Colorado’s egg shortage drives up prices — but relief could be coming

Colorado shoppers who’ve shelled out more money on eggs in recent months may have something to get egg-cited about.

What’s happening: Pricey eggs are starting to retreat from December’s record highs, albeit slowly, Axios’ Kelly Tyko writes.

  • The nationwide cooldown comes after the price of a carton soared 49% in November, hitting an average of $3.59 a dozen, compared to a year earlier, according to the Consumer Price Index.
  • Apart from inflation and consumer demand, costs have also been driven up by the deadly avian influenza outbreak — the worst in U.S. history — which has killed more than 6 million birds in Colorado, including eight commercial flocks, per the USDA.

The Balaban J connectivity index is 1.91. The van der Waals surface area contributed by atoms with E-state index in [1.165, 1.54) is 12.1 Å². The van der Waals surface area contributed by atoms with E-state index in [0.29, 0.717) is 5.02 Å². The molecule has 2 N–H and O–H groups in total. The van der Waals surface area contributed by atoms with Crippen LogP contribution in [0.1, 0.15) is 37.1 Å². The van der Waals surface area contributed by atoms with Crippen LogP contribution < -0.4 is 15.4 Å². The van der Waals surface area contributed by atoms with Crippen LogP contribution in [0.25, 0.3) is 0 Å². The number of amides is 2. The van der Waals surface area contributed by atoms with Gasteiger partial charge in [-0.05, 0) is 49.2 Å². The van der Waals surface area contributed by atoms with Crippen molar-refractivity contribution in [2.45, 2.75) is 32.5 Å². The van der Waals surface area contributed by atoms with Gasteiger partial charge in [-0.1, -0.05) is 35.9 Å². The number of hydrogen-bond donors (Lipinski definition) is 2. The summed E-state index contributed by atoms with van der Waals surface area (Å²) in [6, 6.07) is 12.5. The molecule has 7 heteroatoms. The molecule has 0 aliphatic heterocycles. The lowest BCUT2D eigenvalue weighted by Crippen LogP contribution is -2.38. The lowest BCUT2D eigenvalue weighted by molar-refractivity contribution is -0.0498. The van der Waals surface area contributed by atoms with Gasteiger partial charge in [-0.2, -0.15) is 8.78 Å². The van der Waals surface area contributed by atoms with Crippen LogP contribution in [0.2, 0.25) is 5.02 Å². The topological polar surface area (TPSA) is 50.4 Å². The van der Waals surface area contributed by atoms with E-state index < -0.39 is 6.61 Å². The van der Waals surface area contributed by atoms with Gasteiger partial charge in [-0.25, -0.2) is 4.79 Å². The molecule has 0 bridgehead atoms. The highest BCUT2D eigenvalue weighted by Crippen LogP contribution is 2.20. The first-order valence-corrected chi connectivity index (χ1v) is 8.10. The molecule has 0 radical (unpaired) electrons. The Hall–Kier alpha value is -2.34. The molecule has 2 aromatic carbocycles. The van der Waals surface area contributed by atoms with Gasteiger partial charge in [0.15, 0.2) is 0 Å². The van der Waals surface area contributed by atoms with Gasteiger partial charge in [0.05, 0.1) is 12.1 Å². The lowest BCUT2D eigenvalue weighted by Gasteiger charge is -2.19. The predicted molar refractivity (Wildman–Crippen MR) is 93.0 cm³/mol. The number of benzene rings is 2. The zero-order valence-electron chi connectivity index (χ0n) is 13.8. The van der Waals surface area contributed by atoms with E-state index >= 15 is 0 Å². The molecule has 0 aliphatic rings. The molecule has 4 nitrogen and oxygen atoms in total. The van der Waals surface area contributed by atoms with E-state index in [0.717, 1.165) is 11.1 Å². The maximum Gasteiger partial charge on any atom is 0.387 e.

Driving the news: The egg shortage coincides with a new state law that requires locally-raised chickens be cage-free if their eggs are sold in grocery stores, which has also disrupted the supply chain.

  • Some grocery stores, including Whole Foods, are now limiting egg carton purchases to two per person.
  • The issue is also impacting Denver restaurants. Hoja, for example, announced this month it would no longer serve eggs in its breakfast burritos due in large part to rising prices.

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